Forget policy – it’s the battle of the brands.
A recent piece in the New York Times (5/9/22) tells the story of two New York Cities and of two visions of the Democratic Party, one old school and pragmatic and the other one of idealistic hopes of millennials. The former, as the Times tells us, is embodied in Mayor Eric Adams, and the latter’s public face is Congresswoman Alexandria Ocasio-Cortez. The two have not been friendly with each other, and in the paper’s deep dive into their rivalry, we are treated to reporting on the differences in their public styles of politics.
But this piece oversimplifies an important struggle going on in Democratic Party politics today, as socialists and progressives attempt to move the party leftward. And by boiling this struggle down superficial differences like generational personality types the paper is distracting readers from very real issues at hand, because there is wide skepticism about Adams’s so-called pragmatism as he wages a class war against his own residents and continues to raise eyebrows with his potentially corrupt administration.
The Times said that the “schism between the two seems to be underlaid by a complicated mix of personal disdain and policy differences,” while they maintain an “almost symbiotic relationship, with each finding a useful foil in their own backyard…to polish their own brand.” The article focuses on Adams’s preference for street-level communication while highlighting Ocasio-Cortez’s popularity on Twitter. Quoting mainstream political analysts as well as Ocasio-Cortez’s political allies – such as fellow socialist elected officials City Council Member Tiffany Cabán and State Sen. Jabari Brisport, as well as political scientist Susan Kang, a frequent socialist commentator on Spectrum News – the piece does note that the two represent differing factions within the Democratic Party, but frames the situation as a personal rivalry rather than competing visions of politics.
The piece’s author, Jesse McKinley, would have benefitted from reading his own newspaper for background. One of the biggest class-based issues currently animating the city and state’s socialists is the Adams administration-backed plan for rent increases on stabilized apartments, which the Times noted (5/5/22) was a result of the fact that “members of the real estate industry have been among the biggest donors to the mayor.” These proposed increases “echoed his friendlier posture toward the city’s business leaders,” the paper said.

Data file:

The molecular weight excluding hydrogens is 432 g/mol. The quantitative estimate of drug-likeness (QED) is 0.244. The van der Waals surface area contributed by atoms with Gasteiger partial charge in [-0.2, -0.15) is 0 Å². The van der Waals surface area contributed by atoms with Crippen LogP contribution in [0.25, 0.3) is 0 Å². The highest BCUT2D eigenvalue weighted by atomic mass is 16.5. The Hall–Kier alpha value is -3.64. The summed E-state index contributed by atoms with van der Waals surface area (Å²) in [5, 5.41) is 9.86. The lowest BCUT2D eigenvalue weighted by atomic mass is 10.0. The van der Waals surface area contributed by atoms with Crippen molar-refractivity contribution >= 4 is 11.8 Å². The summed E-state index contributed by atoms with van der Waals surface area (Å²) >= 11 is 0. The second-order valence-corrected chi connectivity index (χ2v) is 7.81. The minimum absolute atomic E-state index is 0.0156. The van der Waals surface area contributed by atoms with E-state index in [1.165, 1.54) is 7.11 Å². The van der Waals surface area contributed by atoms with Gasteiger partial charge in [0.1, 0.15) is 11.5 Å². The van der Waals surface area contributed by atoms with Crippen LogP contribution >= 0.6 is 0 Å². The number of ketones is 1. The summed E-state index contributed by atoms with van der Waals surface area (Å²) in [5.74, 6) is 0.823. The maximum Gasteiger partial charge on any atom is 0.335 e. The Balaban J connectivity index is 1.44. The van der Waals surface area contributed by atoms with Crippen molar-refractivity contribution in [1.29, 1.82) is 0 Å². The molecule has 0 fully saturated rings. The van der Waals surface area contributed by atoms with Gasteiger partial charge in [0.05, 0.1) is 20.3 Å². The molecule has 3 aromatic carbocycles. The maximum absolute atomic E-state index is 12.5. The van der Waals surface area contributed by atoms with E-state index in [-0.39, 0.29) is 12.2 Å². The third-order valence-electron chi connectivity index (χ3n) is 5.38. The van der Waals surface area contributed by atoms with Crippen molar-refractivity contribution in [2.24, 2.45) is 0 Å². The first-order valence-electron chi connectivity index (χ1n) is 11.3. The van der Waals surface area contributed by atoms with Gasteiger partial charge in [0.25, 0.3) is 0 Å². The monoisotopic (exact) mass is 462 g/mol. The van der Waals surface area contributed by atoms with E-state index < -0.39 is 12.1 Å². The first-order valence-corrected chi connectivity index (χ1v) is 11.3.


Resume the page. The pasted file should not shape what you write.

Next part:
The McKinley piece did mention that Adams is calling for more cops in the next city budget, but what is just as newsworthy is that Adams’s budget proposal has been criticized by the City Council for proposed cuts in most other of the government (Daily News, 4/45/22; Gothamist, 5/2/22).
McKinley could have also consulted the city’s most conservative newspaper, the New York Post, which enthusiastically supported Adams (5/10/21; 10/21/21) in his race for mayor based on his anti-crime platform. The paper, despite it’s support for Adams last year, pointed out (5/3/22) that Adams’s budget proposal is also incredibly self-serving: “Adams has requested $204 million for his 1,400-strong executive operation, up from the $163 million [previous Mayor Bill] de Blasio allotted to his office during his final year running the city.”
The Post (5/7/22) also focused on how Adams recently appointed 10 political backers with plum positions. While the city is famous for its patronage, the Post said that “there’s a growing concern that Adams has already gone too far by bringing in too many cronies who aren’t qualified or might be in over their head.” Charges of nepotism (Guardian, 1/9/22) and dealing with shady characters (Politico, 2/5/22) have plagued his office since his inauguration.
All this is to say that there is a widely held and growing frustration about Adams’s administration of the city as well as his rising status within Democratic Party politics that are based on very serious material issues: city spending, the cost of living and corruption. Chalking up the critics of his administration as a style issue between the city’s mayor and one well-known progressive congresswoman obfuscates what’s really important. And while it is tempting to make AOC the figurehead of the city’s socialist movement because she broke the political mold when she won her 2018 primary as an underdog, it’s not really reflective of the current reality. The socialist caucuses in the city and state legislatures have more direct impact on city residents’ material lives than the very public imagery of AOC.
The Times has a responsibility to cut through the celebrity-style observations of politics and get to the real issues. It failed this time.